Opening browser via terminal

RobinHook

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Hi guys, I'm completely new when it comes to Linux or command line or programing / coding in general so I have a weird question.

What happens when I open a browser (Firefox in my case) via terminal? The thing is that after the browser is open, terminal stops responding to commands. I can write in it, but the text comes out without a user.
I add a ss for you to understand my newbie lingo. I would appreciate an explanation of what is happening rather then a solution.

Thank you for your time.
 

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KGIII

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When you open a process from the terminal, the terminal is then going to stay open until you close the application. Unless, of course, it's a self-terminating process. In that case, it will run it, close it, and return the terminal to a state where it accepts additional inputs.

Also, if you open a browser with the terminal and then close the terminal, the browser will close. You've ended the process that was running in the terminal.

Edit: @captain-sensible mentions things I probably should have mentioned in my post. We seemingly posted at about the same time.
 

RobinHook

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When you open a process from the terminal, the terminal is then going to stay open until you close the application. Unless, of course, it's a self-terminating process. In that case, it will run it, close it, and return the terminal to a state where it accepts additional inputs.

Also, if you open a browser with the terminal and then close the terminal, the browser will close. You've ended the process that was running in the terminal.
Thank you
 

captain-sensible

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i remember using ubuntu and looking at menu options and whats behind the listing , or creating a launcher. Using a terminal is a direct command, main useful thing to remember is that if you have an issue with something lets say audacity , then trying to launch gives you clues of whats wrong.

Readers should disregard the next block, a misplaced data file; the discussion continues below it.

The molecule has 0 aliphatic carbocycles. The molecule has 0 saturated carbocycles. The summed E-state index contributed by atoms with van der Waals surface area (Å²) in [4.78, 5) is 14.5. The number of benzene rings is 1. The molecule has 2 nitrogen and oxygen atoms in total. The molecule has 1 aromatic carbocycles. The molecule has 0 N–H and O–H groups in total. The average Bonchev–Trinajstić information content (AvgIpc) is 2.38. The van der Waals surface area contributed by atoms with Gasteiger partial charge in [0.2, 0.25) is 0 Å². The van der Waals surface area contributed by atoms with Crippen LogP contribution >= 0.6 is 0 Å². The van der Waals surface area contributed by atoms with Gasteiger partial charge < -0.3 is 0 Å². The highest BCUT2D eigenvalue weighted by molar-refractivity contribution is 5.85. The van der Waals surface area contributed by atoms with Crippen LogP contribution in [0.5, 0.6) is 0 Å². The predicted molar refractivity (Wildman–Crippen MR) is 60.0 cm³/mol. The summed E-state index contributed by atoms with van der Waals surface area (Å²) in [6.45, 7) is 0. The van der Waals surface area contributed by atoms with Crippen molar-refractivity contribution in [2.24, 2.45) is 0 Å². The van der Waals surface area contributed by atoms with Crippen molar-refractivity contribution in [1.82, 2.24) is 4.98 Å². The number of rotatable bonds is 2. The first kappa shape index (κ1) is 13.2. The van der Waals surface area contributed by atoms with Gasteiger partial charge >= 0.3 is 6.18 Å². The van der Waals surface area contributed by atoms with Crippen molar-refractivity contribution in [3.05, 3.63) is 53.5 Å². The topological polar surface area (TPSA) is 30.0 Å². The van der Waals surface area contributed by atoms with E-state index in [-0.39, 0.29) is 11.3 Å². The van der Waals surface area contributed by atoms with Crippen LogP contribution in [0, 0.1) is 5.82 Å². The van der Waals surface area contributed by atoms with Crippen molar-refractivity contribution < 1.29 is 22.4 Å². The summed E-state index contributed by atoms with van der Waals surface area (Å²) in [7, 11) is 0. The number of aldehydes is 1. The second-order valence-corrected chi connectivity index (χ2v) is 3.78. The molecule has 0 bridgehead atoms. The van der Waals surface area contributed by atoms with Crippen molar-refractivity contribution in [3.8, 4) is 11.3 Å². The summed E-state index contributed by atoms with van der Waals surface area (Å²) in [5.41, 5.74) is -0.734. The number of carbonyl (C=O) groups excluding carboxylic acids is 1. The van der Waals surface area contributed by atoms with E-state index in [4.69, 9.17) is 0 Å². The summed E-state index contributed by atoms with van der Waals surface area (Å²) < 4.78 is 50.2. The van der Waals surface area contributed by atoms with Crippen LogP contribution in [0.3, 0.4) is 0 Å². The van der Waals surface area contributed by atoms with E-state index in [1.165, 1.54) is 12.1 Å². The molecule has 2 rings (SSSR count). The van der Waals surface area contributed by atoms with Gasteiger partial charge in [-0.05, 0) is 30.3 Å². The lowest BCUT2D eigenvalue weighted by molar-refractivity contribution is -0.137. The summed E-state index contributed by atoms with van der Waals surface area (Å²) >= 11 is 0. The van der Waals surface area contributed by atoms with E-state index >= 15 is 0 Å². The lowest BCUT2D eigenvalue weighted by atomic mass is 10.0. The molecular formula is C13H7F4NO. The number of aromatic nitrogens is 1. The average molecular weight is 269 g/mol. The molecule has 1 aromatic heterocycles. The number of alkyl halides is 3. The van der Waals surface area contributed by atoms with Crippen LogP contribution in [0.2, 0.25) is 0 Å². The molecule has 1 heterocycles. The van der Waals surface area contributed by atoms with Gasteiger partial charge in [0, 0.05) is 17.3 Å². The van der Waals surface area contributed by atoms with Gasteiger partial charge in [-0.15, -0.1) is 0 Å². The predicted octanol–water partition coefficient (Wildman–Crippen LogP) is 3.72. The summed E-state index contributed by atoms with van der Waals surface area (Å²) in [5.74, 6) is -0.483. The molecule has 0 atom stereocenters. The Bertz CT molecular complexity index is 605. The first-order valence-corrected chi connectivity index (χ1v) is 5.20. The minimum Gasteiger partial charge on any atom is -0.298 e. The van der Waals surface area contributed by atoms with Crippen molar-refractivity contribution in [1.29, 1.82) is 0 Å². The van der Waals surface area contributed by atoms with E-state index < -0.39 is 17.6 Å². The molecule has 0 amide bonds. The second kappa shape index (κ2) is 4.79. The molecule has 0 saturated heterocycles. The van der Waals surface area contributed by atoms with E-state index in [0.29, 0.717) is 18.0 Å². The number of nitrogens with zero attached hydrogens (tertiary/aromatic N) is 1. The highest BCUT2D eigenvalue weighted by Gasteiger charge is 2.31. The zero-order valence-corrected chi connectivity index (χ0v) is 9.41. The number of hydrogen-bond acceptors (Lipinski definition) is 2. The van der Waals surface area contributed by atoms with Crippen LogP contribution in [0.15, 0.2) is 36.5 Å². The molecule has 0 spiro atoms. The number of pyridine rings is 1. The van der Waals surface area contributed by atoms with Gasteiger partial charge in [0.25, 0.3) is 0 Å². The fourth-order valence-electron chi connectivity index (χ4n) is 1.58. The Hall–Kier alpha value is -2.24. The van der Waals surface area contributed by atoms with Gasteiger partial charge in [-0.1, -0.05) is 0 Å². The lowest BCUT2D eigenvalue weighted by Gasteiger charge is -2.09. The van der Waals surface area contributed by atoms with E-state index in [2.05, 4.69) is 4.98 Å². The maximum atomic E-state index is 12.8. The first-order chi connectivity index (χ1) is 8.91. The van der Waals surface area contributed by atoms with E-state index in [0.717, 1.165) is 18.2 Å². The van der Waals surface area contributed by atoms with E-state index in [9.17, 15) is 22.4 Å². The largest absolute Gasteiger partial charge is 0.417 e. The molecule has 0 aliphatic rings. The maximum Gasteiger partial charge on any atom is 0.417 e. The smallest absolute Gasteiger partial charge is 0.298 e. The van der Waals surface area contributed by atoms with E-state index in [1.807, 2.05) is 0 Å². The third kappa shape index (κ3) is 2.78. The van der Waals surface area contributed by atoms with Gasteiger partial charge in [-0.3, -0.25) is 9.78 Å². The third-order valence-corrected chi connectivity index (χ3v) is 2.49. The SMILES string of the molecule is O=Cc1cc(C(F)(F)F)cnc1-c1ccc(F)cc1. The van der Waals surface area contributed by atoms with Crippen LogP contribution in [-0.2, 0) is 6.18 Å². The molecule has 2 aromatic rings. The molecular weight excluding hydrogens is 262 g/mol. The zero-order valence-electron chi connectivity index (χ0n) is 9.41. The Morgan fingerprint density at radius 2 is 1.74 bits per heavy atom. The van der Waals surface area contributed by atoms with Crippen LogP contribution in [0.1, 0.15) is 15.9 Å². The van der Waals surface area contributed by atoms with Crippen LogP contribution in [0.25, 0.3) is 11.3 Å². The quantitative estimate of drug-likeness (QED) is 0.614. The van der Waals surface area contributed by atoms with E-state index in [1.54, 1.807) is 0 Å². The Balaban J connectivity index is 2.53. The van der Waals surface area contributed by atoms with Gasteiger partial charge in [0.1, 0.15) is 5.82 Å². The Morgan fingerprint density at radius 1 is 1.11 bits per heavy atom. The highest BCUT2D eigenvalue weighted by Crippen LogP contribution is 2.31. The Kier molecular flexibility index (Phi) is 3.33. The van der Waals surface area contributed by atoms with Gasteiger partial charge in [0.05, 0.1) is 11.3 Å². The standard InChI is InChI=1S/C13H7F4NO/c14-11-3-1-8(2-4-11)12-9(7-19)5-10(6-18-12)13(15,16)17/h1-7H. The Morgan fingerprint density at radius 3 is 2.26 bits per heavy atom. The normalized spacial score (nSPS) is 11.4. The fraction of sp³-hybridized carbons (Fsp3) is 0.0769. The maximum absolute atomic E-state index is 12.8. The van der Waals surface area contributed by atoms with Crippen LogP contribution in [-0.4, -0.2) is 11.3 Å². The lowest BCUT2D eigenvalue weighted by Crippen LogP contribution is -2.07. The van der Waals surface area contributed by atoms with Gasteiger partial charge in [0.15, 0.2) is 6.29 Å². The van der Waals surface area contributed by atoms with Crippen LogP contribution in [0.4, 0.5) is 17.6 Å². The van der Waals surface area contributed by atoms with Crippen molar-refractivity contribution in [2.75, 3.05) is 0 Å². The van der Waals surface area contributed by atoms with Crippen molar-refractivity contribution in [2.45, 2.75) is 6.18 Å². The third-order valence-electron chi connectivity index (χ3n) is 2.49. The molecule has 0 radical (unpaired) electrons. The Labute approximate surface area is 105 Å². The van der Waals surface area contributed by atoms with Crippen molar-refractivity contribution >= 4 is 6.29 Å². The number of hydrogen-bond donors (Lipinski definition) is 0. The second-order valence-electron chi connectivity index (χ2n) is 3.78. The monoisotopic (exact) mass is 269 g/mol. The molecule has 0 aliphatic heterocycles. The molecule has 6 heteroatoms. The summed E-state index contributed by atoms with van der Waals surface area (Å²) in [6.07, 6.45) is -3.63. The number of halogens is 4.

I'm on Slackware -current basically testing version between stable releases; things are in flux programs evolve and so do supporting dependencies. When i try to launch audacity from menu nothing happens. this is what I get from a terminal:

Code:
bash-5.0$ audacity
audacity: error while loading shared libraries: libwebp.so.6: cannot open shared object file: No such file or directory
bash-5.0$
So i know libwebp is giving me a problem.I don't really need audacity for anything i can think of at the moment so not bothered to fix it.

anyway all the "&" is a sort of flag, process in background etc.
 

captain-sensible

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I gave up trying to understand things unless i need to- I do remember "In Linux everything is a file", .
. if you want to know Linux inside out probably you start at beginning of Linuxfromscratch.org but for any questions you have no problem , post them and if anyone knows usually they reply :^)
 

JasKinasis

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@RobinHook - Generally - if you start a graphical application like firefox from the terminal, it basically blocks the terminal until the application (in this case firefox) is closed.

As @captain-sensible has pointed out - in order to start firefox and still be able to use the terminal you will need use & at the end of the command, which will run the application in the background.

Additionally - when running a graphical process in the background - it may also end up displaying lots of warnings, or error messages in the terminals stdout and stderr streams too. Some applications send a lot of messages, which can be disruptive if you plan to do other things in the terminal.

To avoid this eventuality - alongside running in the background, another thing you can do is - redirect all terminal-based textual output from the process to /dev/null, like this:
Bash:
firefox &> /dev/null &
The &> redirects the stdout and stderr streams from firefox to /dev/null and the & at the end of the line tells the shell to run firefox as a job in the background.

And firefox will continue to run in the background until you either shut it down (via one of firefox's usual methods e.g. - ctrl+q in firefox, or ctrl+w on the last open tab, or clicking on the close button etc), or until you use the kill command in the terminal to kill firefox.

NOTE:
/dev/null is a special device known as "The black hole", or "The bit bucket", or "The void". Anything sent to, or written to /dev/null is effectively lost.
And whenever /dev/null is read from, the result is always zero.

Once you have a job running in the background there are various job control commands like jobs, fg, bg, kill and killall - that can be used to control running jobs. But that goes a bit beyond the scope of what I'm explaining here.
 

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